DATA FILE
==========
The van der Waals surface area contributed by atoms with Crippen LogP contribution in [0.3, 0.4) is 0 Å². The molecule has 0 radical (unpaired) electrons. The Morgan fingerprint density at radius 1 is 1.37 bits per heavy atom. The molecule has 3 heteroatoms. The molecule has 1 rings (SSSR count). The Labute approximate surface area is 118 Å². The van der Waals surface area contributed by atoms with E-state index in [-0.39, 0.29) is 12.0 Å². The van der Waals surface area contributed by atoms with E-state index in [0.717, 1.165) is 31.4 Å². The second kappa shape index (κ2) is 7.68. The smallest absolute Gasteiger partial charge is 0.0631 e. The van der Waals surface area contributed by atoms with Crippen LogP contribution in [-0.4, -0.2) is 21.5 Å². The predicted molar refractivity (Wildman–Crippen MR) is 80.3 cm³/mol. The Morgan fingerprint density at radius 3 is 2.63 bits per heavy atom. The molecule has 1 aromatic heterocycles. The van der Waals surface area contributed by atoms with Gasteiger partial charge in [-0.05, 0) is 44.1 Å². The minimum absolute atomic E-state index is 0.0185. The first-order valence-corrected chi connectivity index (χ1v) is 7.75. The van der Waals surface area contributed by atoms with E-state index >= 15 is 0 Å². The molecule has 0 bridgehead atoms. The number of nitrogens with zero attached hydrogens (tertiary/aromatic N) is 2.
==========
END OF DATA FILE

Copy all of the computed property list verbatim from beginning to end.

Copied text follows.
The van der Waals surface area contributed by atoms with Crippen LogP contribution in [0.3, 0.4) is 0 Å². The molecule has 0 radical (unpaired) electrons. The Morgan fingerprint density at radius 1 is 1.37 bits per heavy atom. The molecule has 3 heteroatoms. The molecule has 1 rings (SSSR count). The Labute approximate surface area is 118 Å². The van der Waals surface area contributed by atoms with E-state index in [-0.39, 0.29) is 12.0 Å². The van der Waals surface area contributed by atoms with E-state index in [0.717, 1.165) is 31.4 Å². The second kappa shape index (κ2) is 7.68. The smallest absolute Gasteiger partial charge is 0.0631 e. The van der Waals surface area contributed by atoms with Crippen LogP contribution in [-0.4, -0.2) is 21.5 Å². The predicted molar refractivity (Wildman–Crippen MR) is 80.3 cm³/mol. The Morgan fingerprint density at radius 3 is 2.63 bits per heavy atom. The molecule has 1 aromatic heterocycles. The van der Waals surface area contributed by atoms with Gasteiger partial charge in [-0.05, 0) is 44.1 Å². The minimum absolute atomic E-state index is 0.0185. The first-order valence-corrected chi connectivity index (χ1v) is 7.75. The van der Waals surface area contributed by atoms with E-state index >= 15 is 0 Å². The molecule has 0 bridgehead atoms. The number of nitrogens with zero attached hydrogens (tertiary/aromatic N) is 2.